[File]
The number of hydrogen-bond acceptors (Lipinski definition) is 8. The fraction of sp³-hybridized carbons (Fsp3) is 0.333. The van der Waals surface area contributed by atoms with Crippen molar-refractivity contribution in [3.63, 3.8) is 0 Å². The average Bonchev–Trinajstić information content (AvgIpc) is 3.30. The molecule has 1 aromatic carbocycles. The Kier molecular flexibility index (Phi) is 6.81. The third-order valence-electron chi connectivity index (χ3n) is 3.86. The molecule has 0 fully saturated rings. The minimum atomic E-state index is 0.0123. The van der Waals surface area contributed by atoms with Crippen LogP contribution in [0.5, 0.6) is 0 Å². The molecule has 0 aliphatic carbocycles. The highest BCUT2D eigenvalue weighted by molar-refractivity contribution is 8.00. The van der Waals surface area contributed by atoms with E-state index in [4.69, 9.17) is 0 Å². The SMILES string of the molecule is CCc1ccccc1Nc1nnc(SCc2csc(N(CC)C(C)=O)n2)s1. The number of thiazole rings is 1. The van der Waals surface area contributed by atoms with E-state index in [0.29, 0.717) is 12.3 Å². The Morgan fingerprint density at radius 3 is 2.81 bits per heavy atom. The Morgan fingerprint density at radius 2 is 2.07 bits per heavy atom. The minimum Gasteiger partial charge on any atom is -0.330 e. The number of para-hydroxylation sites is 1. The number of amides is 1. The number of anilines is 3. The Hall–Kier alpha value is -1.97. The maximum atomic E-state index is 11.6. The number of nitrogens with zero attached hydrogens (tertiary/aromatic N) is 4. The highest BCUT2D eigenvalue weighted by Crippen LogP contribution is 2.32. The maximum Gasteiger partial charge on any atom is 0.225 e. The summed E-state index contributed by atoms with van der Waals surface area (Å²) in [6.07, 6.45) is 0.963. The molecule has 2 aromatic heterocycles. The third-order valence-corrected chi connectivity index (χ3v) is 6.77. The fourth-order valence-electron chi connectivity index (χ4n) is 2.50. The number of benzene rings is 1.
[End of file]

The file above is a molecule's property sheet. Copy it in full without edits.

The number of hydrogen-bond acceptors (Lipinski definition) is 8. The fraction of sp³-hybridized carbons (Fsp3) is 0.333. The van der Waals surface area contributed by atoms with Crippen molar-refractivity contribution in [3.63, 3.8) is 0 Å². The average Bonchev–Trinajstić information content (AvgIpc) is 3.30. The molecule has 1 aromatic carbocycles. The Kier molecular flexibility index (Phi) is 6.81. The third-order valence-electron chi connectivity index (χ3n) is 3.86. The molecule has 0 fully saturated rings. The minimum atomic E-state index is 0.0123. The van der Waals surface area contributed by atoms with Crippen LogP contribution in [0.5, 0.6) is 0 Å². The molecule has 0 aliphatic carbocycles. The highest BCUT2D eigenvalue weighted by molar-refractivity contribution is 8.00. The van der Waals surface area contributed by atoms with E-state index in [4.69, 9.17) is 0 Å². The SMILES string of the molecule is CCc1ccccc1Nc1nnc(SCc2csc(N(CC)C(C)=O)n2)s1. The number of thiazole rings is 1. The van der Waals surface area contributed by atoms with E-state index in [0.29, 0.717) is 12.3 Å². The Morgan fingerprint density at radius 3 is 2.81 bits per heavy atom. The Morgan fingerprint density at radius 2 is 2.07 bits per heavy atom. The minimum Gasteiger partial charge on any atom is -0.330 e. The number of para-hydroxylation sites is 1. The number of amides is 1. The number of anilines is 3. The Hall–Kier alpha value is -1.97. The maximum atomic E-state index is 11.6. The number of nitrogens with zero attached hydrogens (tertiary/aromatic N) is 4. The highest BCUT2D eigenvalue weighted by Crippen LogP contribution is 2.32. The maximum Gasteiger partial charge on any atom is 0.225 e. The summed E-state index contributed by atoms with van der Waals surface area (Å²) in [6.07, 6.45) is 0.963. The molecule has 2 aromatic heterocycles. The third-order valence-corrected chi connectivity index (χ3v) is 6.77. The fourth-order valence-electron chi connectivity index (χ4n) is 2.50. The number of benzene rings is 1.